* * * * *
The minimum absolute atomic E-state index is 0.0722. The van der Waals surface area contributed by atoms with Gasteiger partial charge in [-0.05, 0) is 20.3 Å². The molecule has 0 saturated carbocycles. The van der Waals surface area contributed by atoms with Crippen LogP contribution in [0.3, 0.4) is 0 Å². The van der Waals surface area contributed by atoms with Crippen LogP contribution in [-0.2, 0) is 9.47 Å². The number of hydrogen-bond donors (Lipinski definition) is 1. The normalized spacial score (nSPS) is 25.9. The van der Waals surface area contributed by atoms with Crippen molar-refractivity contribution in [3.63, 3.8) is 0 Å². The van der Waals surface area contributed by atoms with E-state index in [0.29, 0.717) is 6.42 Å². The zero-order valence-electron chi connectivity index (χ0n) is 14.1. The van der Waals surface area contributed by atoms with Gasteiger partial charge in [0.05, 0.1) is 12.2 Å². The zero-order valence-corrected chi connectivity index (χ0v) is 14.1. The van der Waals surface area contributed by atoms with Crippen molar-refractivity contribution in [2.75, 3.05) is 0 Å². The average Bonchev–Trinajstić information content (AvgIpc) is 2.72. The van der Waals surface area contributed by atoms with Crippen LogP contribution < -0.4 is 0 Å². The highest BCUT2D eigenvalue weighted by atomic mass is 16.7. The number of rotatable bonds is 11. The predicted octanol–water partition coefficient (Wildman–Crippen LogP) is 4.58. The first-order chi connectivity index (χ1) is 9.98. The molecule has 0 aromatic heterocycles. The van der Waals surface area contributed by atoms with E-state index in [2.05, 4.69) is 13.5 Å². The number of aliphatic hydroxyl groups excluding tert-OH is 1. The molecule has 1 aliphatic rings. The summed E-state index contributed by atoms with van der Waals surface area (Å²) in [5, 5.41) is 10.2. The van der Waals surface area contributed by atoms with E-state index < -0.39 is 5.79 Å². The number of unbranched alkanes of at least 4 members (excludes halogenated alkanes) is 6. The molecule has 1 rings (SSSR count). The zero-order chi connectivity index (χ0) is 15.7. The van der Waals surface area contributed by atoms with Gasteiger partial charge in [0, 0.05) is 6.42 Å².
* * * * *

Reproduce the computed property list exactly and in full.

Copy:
The minimum absolute atomic E-state index is 0.0722. The van der Waals surface area contributed by atoms with Gasteiger partial charge in [-0.05, 0) is 20.3 Å². The molecule has 0 saturated carbocycles. The van der Waals surface area contributed by atoms with Crippen LogP contribution in [0.3, 0.4) is 0 Å². The van der Waals surface area contributed by atoms with Crippen LogP contribution in [-0.2, 0) is 9.47 Å². The number of hydrogen-bond donors (Lipinski definition) is 1. The normalized spacial score (nSPS) is 25.9. The van der Waals surface area contributed by atoms with Crippen molar-refractivity contribution in [3.63, 3.8) is 0 Å². The van der Waals surface area contributed by atoms with E-state index in [0.29, 0.717) is 6.42 Å². The zero-order valence-electron chi connectivity index (χ0n) is 14.1. The van der Waals surface area contributed by atoms with Gasteiger partial charge in [0.05, 0.1) is 12.2 Å². The zero-order valence-corrected chi connectivity index (χ0v) is 14.1. The van der Waals surface area contributed by atoms with Crippen molar-refractivity contribution in [2.75, 3.05) is 0 Å². The average Bonchev–Trinajstić information content (AvgIpc) is 2.72. The van der Waals surface area contributed by atoms with Crippen LogP contribution < -0.4 is 0 Å². The highest BCUT2D eigenvalue weighted by atomic mass is 16.7. The number of rotatable bonds is 11. The predicted octanol–water partition coefficient (Wildman–Crippen LogP) is 4.58. The first-order chi connectivity index (χ1) is 9.98. The molecule has 0 aromatic heterocycles. The van der Waals surface area contributed by atoms with E-state index in [2.05, 4.69) is 13.5 Å². The number of aliphatic hydroxyl groups excluding tert-OH is 1. The molecule has 1 aliphatic rings. The summed E-state index contributed by atoms with van der Waals surface area (Å²) in [5, 5.41) is 10.2. The van der Waals surface area contributed by atoms with E-state index < -0.39 is 5.79 Å². The number of unbranched alkanes of at least 4 members (excludes halogenated alkanes) is 6. The molecule has 1 rings (SSSR count). The zero-order chi connectivity index (χ0) is 15.7. The van der Waals surface area contributed by atoms with Gasteiger partial charge in [0, 0.05) is 6.42 Å².